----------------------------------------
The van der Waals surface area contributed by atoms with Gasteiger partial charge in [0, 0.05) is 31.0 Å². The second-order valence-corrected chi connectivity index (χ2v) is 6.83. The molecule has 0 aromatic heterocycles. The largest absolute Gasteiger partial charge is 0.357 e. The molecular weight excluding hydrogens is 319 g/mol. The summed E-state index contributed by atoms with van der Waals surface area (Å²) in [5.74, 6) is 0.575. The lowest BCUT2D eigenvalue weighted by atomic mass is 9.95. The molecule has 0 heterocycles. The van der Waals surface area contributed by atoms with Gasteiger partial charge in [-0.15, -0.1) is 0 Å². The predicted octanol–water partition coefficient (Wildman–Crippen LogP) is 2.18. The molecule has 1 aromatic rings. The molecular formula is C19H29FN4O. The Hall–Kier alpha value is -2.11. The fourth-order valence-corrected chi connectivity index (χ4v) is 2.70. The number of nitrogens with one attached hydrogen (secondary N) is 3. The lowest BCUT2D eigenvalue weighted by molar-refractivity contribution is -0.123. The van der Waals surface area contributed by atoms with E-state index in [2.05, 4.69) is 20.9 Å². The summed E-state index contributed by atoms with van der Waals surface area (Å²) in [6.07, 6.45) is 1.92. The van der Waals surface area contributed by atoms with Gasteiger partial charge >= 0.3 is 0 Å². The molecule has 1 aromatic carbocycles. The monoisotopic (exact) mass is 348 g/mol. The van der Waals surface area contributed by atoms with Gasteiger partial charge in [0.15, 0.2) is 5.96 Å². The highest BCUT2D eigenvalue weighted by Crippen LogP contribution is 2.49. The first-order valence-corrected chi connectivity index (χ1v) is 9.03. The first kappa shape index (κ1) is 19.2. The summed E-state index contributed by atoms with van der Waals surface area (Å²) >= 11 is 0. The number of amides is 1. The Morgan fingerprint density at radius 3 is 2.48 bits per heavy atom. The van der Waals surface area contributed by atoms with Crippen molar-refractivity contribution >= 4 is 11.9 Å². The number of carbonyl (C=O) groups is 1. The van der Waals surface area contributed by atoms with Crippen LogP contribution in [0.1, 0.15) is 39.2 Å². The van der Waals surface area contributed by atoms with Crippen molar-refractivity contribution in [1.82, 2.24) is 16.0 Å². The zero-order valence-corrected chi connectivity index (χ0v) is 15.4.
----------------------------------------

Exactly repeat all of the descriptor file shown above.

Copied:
The van der Waals surface area contributed by atoms with Gasteiger partial charge in [0, 0.05) is 31.0 Å². The second-order valence-corrected chi connectivity index (χ2v) is 6.83. The molecule has 0 aromatic heterocycles. The largest absolute Gasteiger partial charge is 0.357 e. The molecular weight excluding hydrogens is 319 g/mol. The summed E-state index contributed by atoms with van der Waals surface area (Å²) in [5.74, 6) is 0.575. The lowest BCUT2D eigenvalue weighted by atomic mass is 9.95. The molecule has 0 heterocycles. The van der Waals surface area contributed by atoms with Gasteiger partial charge in [-0.15, -0.1) is 0 Å². The predicted octanol–water partition coefficient (Wildman–Crippen LogP) is 2.18. The molecule has 1 aromatic rings. The molecular formula is C19H29FN4O. The Hall–Kier alpha value is -2.11. The fourth-order valence-corrected chi connectivity index (χ4v) is 2.70. The number of nitrogens with one attached hydrogen (secondary N) is 3. The lowest BCUT2D eigenvalue weighted by molar-refractivity contribution is -0.123. The van der Waals surface area contributed by atoms with E-state index in [2.05, 4.69) is 20.9 Å². The summed E-state index contributed by atoms with van der Waals surface area (Å²) in [6.07, 6.45) is 1.92. The van der Waals surface area contributed by atoms with Gasteiger partial charge >= 0.3 is 0 Å². The molecule has 1 aromatic carbocycles. The monoisotopic (exact) mass is 348 g/mol. The van der Waals surface area contributed by atoms with Gasteiger partial charge in [0.15, 0.2) is 5.96 Å². The highest BCUT2D eigenvalue weighted by Crippen LogP contribution is 2.49. The first-order valence-corrected chi connectivity index (χ1v) is 9.03. The first kappa shape index (κ1) is 19.2. The summed E-state index contributed by atoms with van der Waals surface area (Å²) >= 11 is 0. The number of amides is 1. The Morgan fingerprint density at radius 3 is 2.48 bits per heavy atom. The van der Waals surface area contributed by atoms with Crippen molar-refractivity contribution >= 4 is 11.9 Å². The number of carbonyl (C=O) groups is 1. The van der Waals surface area contributed by atoms with Crippen LogP contribution in [0.1, 0.15) is 39.2 Å². The van der Waals surface area contributed by atoms with Crippen molar-refractivity contribution in [1.82, 2.24) is 16.0 Å². The zero-order valence-corrected chi connectivity index (χ0v) is 15.4.